So few priests. So many parishes. What's a bishop to do? This question may rightly belong in a Sunday New York Times' crossword puzzle, but it's real and it's at the center of long-term planning in dioceses around the country. It becomes more complicated when priests' language skills are a key factor in parish assignments. Some dioceses, for example, have parishes that are predominantly Spanish-speaking, but there are not enough Spanish-speaking priests to cover the parishes.
Unemployment is difficult. For many, it's downright tragic. But at least when the hammer falls there's the guarantee of a half year's worth of benefits through the government's unemployment compensation system.
Unless you work for the church. Churches and religious organizations are exempt from paying unemployment taxes, which fund the system.
During another brutal economic environment — the Great Depression — Congress enacted the Federal Unemployment Tax Act in 1935. The act called for a cooperative federal-state program of benefits to unemployed workers. It is financed by a federal excise tax on wages paid by employers in "covered employment," explains attorney and certified public accountant Richard Hammar, in an article titled "The Church as Employer: Unemployment Taxes" (Church Law & Tax Report).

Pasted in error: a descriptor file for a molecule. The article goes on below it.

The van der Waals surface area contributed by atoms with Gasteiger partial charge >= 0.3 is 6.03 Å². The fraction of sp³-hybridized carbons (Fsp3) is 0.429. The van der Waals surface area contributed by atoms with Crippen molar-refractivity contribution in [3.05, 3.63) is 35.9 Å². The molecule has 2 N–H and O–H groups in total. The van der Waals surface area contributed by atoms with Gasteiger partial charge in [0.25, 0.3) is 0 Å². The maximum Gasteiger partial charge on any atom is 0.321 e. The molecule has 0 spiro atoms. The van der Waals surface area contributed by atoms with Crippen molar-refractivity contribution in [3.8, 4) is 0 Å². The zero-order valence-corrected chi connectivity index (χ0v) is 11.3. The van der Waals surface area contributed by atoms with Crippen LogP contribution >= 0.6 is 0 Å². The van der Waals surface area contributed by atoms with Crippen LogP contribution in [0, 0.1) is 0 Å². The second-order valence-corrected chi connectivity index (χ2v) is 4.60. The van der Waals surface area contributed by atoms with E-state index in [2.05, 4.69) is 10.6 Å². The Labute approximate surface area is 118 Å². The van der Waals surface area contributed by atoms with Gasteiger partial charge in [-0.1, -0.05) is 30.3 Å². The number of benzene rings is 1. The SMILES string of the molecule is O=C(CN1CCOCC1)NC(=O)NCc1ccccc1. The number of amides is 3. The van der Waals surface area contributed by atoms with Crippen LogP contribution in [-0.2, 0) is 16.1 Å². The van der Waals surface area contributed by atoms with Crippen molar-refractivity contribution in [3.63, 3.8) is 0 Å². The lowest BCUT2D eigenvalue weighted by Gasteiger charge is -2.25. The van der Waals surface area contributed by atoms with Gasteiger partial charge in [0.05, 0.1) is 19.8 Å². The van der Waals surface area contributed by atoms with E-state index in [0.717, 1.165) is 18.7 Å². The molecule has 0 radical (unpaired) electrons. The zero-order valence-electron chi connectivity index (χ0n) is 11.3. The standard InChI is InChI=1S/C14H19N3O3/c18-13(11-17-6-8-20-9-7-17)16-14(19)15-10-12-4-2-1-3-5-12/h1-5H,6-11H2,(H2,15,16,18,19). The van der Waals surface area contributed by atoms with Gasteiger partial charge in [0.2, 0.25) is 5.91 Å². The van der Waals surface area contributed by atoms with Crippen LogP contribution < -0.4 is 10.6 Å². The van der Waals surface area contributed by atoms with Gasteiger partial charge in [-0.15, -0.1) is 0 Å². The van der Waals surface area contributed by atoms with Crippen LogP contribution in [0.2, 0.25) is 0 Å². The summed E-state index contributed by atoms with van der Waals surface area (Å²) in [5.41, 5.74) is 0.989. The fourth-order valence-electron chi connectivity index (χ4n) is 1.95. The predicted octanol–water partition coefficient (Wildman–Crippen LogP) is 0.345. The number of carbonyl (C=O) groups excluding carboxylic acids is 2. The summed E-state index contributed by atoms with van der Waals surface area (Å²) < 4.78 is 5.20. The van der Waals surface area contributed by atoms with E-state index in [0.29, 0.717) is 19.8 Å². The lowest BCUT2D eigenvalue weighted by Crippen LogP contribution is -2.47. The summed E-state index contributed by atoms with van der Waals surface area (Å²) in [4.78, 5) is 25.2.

The federal act was amended in 1970 "to exempt service performed in the employ of a church … or an organization which is operated primarily for religious purposes and which is operated, supervised, controlled or principally supported by a church," says Hammar.